Atlas de Teoría(s) de la Arquitectura

John Hejduk, Lancaster/Hanover Masque, 1980-1982. Lápiz color y grafito sobre papel traslucido [92.4 x 153.5]. Canadian Centre for Architecture. © Estate of John Hejduk
John Hejduk, Lancaster / Hanover Masque, 1980-1982. Colored pencil and graphite on translucent paper [92.4 x 153.5]. Canadian Center for Architecture. © Estate of John Hejduk

Atlas of Theory(s) of Architecture is a visual sample of different ways of seeing the art of building. It is an exhibition in the plural, since there is no single way of conceiving what architecture is, how it is done and how it should be understood.

Architecture, like any discipline, develops its theory in words; but, together, it is capable of thinking about images. Already in the Renaissance, when the humanists decided to order knowledge about the art of building, they opted mainly to mix word and image in their treatises. The image occupied the existing rift between the idealism of the word and the realism of the present, without being confused with any. But,

What does the image do to the theory?

As a form of cultural production,

Can you propose through buildings or cities the significant vision of a new and better world?

Atlas of Theory(s) of Architecture is a visual sample of different ways of seeing the art of building: different ways of conceiving what architecture is, how it is done and how it should be understood. Each generation of architects has had to rewrite history from their own present and, consequently, also develop their own theory – which, like a ghost, is urgently presented to them over and over again. There is no theory without history but, as atlases of images, the exhibition prefers to trace alternative classifications to temporal succession. Because the theory of architecture is shaped, in reality, as a multiplicity of theories of architecture that are connected, in turn, by a multiplicity of historical relationships.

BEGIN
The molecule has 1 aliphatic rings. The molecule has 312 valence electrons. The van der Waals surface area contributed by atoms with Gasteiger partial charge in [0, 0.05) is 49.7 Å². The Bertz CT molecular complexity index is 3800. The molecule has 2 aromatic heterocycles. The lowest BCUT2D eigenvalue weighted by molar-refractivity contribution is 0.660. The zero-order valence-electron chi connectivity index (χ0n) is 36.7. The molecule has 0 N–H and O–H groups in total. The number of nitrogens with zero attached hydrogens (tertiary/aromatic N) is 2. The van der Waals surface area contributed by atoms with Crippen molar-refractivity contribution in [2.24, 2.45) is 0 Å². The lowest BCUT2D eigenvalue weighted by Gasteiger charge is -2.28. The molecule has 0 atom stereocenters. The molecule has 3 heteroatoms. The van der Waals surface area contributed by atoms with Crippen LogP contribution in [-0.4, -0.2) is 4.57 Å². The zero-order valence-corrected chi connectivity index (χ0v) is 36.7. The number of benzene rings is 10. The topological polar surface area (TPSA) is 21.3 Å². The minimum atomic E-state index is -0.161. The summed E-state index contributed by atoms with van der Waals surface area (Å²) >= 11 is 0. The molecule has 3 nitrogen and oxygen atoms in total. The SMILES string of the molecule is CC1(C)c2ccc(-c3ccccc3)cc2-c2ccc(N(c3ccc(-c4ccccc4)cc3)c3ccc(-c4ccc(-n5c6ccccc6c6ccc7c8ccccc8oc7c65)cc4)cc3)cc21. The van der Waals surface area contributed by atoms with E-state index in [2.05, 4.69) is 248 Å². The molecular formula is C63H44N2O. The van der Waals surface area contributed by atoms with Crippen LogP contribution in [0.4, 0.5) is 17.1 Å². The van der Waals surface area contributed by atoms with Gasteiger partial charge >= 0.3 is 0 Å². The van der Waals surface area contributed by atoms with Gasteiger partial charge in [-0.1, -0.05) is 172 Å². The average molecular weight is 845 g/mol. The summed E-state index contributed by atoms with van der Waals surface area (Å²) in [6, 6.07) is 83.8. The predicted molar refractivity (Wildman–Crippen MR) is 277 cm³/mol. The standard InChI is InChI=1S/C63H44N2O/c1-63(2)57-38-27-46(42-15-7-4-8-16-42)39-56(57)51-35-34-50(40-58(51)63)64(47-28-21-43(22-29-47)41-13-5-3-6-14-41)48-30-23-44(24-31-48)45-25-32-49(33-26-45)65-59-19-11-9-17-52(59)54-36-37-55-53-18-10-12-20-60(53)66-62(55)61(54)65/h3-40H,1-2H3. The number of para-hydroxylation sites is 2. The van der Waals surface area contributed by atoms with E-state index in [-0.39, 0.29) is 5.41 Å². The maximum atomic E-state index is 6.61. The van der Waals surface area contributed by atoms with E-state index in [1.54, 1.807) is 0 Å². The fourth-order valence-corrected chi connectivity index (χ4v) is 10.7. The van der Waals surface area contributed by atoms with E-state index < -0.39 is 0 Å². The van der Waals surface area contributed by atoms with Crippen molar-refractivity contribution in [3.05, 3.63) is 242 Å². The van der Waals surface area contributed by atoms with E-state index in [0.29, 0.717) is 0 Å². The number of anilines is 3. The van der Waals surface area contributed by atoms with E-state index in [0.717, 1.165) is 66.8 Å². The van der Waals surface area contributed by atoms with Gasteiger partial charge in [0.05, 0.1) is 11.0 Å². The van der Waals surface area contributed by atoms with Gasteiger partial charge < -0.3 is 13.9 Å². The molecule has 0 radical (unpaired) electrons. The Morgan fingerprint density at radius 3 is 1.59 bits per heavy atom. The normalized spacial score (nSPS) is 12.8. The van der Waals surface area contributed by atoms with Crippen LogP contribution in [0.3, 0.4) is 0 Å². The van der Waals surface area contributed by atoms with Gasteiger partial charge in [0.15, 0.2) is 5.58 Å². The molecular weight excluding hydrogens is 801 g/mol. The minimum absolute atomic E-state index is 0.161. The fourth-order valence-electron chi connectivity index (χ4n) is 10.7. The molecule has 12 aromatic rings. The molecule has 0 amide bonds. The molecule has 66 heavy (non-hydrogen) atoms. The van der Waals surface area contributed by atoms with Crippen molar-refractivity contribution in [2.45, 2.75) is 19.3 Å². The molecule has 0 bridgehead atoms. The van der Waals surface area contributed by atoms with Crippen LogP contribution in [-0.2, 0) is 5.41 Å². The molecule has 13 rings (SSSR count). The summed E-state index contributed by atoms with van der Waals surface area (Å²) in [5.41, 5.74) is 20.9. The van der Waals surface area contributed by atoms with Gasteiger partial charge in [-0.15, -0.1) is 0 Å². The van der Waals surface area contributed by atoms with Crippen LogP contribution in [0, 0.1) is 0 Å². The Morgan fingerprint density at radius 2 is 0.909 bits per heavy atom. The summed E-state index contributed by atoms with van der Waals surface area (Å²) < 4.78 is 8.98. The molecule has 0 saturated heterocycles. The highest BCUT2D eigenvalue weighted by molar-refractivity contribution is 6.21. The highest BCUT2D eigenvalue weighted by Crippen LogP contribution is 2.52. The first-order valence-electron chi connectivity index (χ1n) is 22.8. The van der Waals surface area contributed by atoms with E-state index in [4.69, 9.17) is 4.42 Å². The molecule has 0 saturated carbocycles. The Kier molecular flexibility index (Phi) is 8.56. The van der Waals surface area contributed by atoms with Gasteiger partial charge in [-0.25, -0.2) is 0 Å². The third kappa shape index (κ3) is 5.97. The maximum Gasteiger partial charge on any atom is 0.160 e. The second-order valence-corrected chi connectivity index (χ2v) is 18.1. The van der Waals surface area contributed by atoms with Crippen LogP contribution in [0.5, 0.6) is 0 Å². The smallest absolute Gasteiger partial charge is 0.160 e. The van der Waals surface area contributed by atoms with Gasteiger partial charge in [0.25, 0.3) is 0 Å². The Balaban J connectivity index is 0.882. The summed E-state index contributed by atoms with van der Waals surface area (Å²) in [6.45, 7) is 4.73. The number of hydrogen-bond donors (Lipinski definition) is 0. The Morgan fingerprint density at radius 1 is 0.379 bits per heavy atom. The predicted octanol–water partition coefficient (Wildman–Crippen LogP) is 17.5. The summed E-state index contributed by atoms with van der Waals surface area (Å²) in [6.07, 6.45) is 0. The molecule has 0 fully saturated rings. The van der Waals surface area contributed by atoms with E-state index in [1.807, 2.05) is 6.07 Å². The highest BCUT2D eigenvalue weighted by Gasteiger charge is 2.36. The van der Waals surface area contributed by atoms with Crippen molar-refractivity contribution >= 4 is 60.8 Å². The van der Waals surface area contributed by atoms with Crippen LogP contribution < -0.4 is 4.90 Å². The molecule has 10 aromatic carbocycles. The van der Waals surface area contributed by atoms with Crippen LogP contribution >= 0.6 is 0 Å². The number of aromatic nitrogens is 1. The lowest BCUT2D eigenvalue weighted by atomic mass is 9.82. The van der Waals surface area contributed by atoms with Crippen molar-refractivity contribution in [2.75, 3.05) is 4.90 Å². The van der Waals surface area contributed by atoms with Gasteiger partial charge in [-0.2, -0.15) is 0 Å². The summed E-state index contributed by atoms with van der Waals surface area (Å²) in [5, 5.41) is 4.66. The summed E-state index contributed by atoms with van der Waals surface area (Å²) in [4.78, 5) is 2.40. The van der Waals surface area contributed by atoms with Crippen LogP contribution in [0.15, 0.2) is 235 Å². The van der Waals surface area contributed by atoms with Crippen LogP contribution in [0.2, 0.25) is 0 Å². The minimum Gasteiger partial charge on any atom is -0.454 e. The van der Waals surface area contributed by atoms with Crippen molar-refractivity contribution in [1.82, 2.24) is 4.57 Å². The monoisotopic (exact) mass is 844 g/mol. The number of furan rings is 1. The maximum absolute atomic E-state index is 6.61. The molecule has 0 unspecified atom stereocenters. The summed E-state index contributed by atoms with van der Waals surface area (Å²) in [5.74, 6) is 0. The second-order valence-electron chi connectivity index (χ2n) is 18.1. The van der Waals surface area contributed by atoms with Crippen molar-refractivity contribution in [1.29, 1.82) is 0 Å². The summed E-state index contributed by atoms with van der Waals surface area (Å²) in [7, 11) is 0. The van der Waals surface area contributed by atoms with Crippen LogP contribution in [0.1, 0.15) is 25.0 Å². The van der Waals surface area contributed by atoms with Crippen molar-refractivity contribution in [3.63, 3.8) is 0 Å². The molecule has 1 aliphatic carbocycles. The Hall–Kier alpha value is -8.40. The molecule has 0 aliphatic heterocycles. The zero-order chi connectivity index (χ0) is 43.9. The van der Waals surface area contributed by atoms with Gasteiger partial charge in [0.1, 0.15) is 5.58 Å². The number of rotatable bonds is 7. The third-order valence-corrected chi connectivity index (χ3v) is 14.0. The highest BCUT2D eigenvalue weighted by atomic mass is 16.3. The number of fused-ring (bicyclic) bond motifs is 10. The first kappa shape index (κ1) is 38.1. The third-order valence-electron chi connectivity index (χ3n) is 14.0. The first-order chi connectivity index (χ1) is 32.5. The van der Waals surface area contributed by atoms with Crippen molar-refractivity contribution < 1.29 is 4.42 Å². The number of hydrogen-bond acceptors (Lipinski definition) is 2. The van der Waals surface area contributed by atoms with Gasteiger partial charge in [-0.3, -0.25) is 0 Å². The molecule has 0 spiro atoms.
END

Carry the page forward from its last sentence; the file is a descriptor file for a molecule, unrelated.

In a kind of Wunderkammer, room of wonders or cabinet of curiosities, the exhibition gathers more than fifty original documents yielded by the Canadian Center for Architecture and the Library of the School of Architecture of the Polytechnic University of Madrid: engravings of Piranesi, Palladio or Cesariano; montages by Peter Eisenman; project presentations by Le Corbusier, Gunnar Asplund or Karl Friedrich Schinkel; conceptual drawings by Aldo Rossi or John Hejduk; unique projections by James Stirling or Auguste Choisy; advertising messages of Cedric Price or Bernard Tschumi; posters by Daniel Libeskind; archaeological surveys of Le Roy or Hittorff; or urban utopias of Scamozzi or Frank Lloyd Wright. The atlas of images goes beyond the pages of treatises, books or magazines to enter into ideal, audiovisual, curated and performance projects

Le Corbusier, boceto para la Maison de l'homme, Zurich, Suiza, 1961-1963. Tinta, lápiz color, grafito y montaje sobre papel traslucido [15.4 × 40.2] Canadian Centre for Architecture © FLC-ADAGP
Le Corbusier, sketch for the Maison de l’Homme, Zurich, Switzerland, 1961-1963. Ink, colored pencil, graphite and mounting on translucent paper [15.4 × 40.2] Canadian Center for Architecture © FLC-ADAGP

In its desire for accumulation, Atlas of Theory(s) of Architecture questions some aspects of the present state of architecture, a period that some consider drowned in a torrent of images. The architect, like any user, has at his disposal a seemingly unlimited repository of images with just typing in the browser. It has networks and platforms to share them, to create and manage collections and boards. Just one click for an algorithm to locate hundreds of examples of similar appearance. A process of accumulation and fragmentation of great complexity that, paradoxically, is not leading to an enrichment of our visual culture. Rather it seems that we are sugested, affected by a kind of myopia. Some have come to affirm with irony that nowadays

«The form follows the image».

«But seeing is nothing: discerning is everything; and the advantage of the sublime man over the mediocre is to choose better what suits him».

Against this horizon,

Is not this affirmation of Milizia more contemporary than ever?

Thus, this exhibition (which also includes audiovisual projects, curated, performances …) raises the architecture not as an art or a technique limited to the functional constructions for human life, but also includes the set of buildings that remained in project phase or even that which was designed without aspiration to become reality.

The Círculo de Bellas Artes has published a book about this exhibition that brings together texts by, among others, Philip Ursprung, Hanno Walter Kruft, Juan Miguel Hernandez Leon, Davide Tommaso Ferrando, Léa-Catherine Szacka or Rodrigo de la O (curator of the exhibition and volume coordinator). The book is associated with a computer tool for intertextual navigation.

On the other hand, the series Mondays, the Circle has organized a series of lectures that complement the exhibition and in which we will listen to thinkers, artists, intellectuals and specialists in architecture.

Atlas of Theory (s) of Architecture
Date: 02/14/2019> 05.26.2019
Tuesday to Sunday 11:00> 14:00 – 17:00> 21:00
Closed Monday
Room: Goya Room
Curated by: Rodrigo de la O Cabrera
Organized by: Círculo de Bellas Artes

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